Lithium-ion battery breakthroughs seem to pop up on a daily basis. Universities, engineering firms, battery makers and automotive companies constantly promote their research studies, which promise to advance li-ion technology to the next level.
Well, another day is here, so it's time to present one more potential breakthrough. Researchers at the State Key Laboratory of Silicon Materials and Department of Materials Science and Engineering at Zhejiang University in China synthesized a copper oxide- (CuO) graphene compound for use as an anode material in li-ion batteries. The research team believes that CuO nanoparticles, placed on graphene sheets, act as spacers and allows for faster electron transfer between the battery's active materials and its charge collector.

The team of researchers' conclude that the CuO-graphene anode material displays these key properties:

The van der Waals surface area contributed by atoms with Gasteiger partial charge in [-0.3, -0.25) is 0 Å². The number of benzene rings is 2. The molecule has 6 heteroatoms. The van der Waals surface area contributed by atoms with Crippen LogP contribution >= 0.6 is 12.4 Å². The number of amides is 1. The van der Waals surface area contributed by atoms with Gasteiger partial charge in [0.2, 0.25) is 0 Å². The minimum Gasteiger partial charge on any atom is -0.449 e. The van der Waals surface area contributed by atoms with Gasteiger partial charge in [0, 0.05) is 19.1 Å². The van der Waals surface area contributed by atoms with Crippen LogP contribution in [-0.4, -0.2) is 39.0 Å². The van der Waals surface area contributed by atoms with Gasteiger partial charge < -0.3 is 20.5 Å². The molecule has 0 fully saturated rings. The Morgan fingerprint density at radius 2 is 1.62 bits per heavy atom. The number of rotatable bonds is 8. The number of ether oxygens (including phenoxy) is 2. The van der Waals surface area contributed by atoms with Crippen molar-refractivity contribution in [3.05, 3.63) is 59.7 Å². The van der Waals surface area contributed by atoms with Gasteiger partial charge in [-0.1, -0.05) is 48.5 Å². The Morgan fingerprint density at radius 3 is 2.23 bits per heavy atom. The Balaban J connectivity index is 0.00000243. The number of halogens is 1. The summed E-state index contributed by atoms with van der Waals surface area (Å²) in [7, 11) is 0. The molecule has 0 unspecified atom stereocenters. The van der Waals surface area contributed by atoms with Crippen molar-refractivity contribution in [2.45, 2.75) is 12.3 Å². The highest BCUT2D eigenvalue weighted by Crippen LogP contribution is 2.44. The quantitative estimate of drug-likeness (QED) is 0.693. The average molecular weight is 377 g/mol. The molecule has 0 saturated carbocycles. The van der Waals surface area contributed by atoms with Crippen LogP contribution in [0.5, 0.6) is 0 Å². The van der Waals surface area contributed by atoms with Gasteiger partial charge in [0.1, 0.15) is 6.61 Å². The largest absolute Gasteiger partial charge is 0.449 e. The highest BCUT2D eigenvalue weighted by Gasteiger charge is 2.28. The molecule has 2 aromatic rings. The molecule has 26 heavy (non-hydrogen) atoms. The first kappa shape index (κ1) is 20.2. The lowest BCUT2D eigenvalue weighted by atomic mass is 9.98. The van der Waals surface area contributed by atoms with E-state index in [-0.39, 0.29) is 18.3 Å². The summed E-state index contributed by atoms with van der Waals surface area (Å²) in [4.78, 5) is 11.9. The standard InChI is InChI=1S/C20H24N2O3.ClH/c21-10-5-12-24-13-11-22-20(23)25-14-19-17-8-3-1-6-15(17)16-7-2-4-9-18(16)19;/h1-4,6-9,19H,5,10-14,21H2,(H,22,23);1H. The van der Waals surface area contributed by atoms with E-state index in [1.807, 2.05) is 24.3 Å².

The CuO-graphene composite shows an improved initial coulombic efficiency (68.7%) and reversible capacity of 583.5 mAh g-1 with 75.5% retention of the reversible capacity after 50 cycles.
Transforming the numbers into understandable terms results in this: The experimental anode material may offer slightly higher energy density than other available technologies, but CuO-graphene's main advantage over the competition appears to be its ability to handle increased cycles and recharge at a faster rate. A detailed report on the properties of CuO-graphene, presented by the Zhejian University researcher team, can be read by clicking here (PDF).

[Source: Green Car Congress]

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